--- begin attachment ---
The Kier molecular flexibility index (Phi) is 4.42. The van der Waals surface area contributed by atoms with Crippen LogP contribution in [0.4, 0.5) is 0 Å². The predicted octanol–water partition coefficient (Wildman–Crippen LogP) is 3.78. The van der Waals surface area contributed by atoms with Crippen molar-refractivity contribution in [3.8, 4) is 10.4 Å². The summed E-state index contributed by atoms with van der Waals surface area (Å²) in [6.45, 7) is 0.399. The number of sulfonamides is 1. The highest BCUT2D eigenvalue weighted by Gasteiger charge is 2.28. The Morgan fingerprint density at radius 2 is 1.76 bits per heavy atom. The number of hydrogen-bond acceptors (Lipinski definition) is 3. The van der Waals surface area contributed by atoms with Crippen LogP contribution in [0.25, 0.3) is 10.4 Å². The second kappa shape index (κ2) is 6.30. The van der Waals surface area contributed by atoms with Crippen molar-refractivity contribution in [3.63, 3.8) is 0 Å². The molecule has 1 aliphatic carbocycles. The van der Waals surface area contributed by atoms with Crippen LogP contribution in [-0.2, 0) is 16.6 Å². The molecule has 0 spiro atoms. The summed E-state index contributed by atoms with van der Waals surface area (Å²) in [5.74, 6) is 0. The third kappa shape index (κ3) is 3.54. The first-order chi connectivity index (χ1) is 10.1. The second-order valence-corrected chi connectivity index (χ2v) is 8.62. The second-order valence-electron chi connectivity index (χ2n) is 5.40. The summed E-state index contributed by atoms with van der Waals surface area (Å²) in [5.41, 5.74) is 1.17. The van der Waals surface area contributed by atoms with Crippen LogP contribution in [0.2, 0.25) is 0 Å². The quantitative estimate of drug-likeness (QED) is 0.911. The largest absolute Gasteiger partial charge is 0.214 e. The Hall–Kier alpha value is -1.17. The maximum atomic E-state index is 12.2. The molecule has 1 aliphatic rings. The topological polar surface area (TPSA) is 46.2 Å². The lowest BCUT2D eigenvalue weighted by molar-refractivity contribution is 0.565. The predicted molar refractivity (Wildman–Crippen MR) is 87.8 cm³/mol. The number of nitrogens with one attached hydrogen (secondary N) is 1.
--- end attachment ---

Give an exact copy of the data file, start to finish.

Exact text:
The Kier molecular flexibility index (Phi) is 4.42. The van der Waals surface area contributed by atoms with Crippen LogP contribution in [0.4, 0.5) is 0 Å². The predicted octanol–water partition coefficient (Wildman–Crippen LogP) is 3.78. The van der Waals surface area contributed by atoms with Crippen molar-refractivity contribution in [3.8, 4) is 10.4 Å². The summed E-state index contributed by atoms with van der Waals surface area (Å²) in [6.45, 7) is 0.399. The number of sulfonamides is 1. The highest BCUT2D eigenvalue weighted by Gasteiger charge is 2.28. The Morgan fingerprint density at radius 2 is 1.76 bits per heavy atom. The number of hydrogen-bond acceptors (Lipinski definition) is 3. The van der Waals surface area contributed by atoms with Crippen LogP contribution in [0.25, 0.3) is 10.4 Å². The second kappa shape index (κ2) is 6.30. The van der Waals surface area contributed by atoms with Crippen molar-refractivity contribution in [3.63, 3.8) is 0 Å². The molecule has 1 aliphatic carbocycles. The van der Waals surface area contributed by atoms with Crippen LogP contribution in [-0.2, 0) is 16.6 Å². The molecule has 0 spiro atoms. The summed E-state index contributed by atoms with van der Waals surface area (Å²) in [5.74, 6) is 0. The third kappa shape index (κ3) is 3.54. The first-order chi connectivity index (χ1) is 10.1. The second-order valence-corrected chi connectivity index (χ2v) is 8.62. The second-order valence-electron chi connectivity index (χ2n) is 5.40. The summed E-state index contributed by atoms with van der Waals surface area (Å²) in [5.41, 5.74) is 1.17. The van der Waals surface area contributed by atoms with Crippen LogP contribution in [0.2, 0.25) is 0 Å². The quantitative estimate of drug-likeness (QED) is 0.911. The largest absolute Gasteiger partial charge is 0.214 e. The Hall–Kier alpha value is -1.17. The maximum atomic E-state index is 12.2. The molecule has 1 aliphatic rings. The topological polar surface area (TPSA) is 46.2 Å². The lowest BCUT2D eigenvalue weighted by molar-refractivity contribution is 0.565. The predicted molar refractivity (Wildman–Crippen MR) is 87.8 cm³/mol. The number of nitrogens with one attached hydrogen (secondary N) is 1.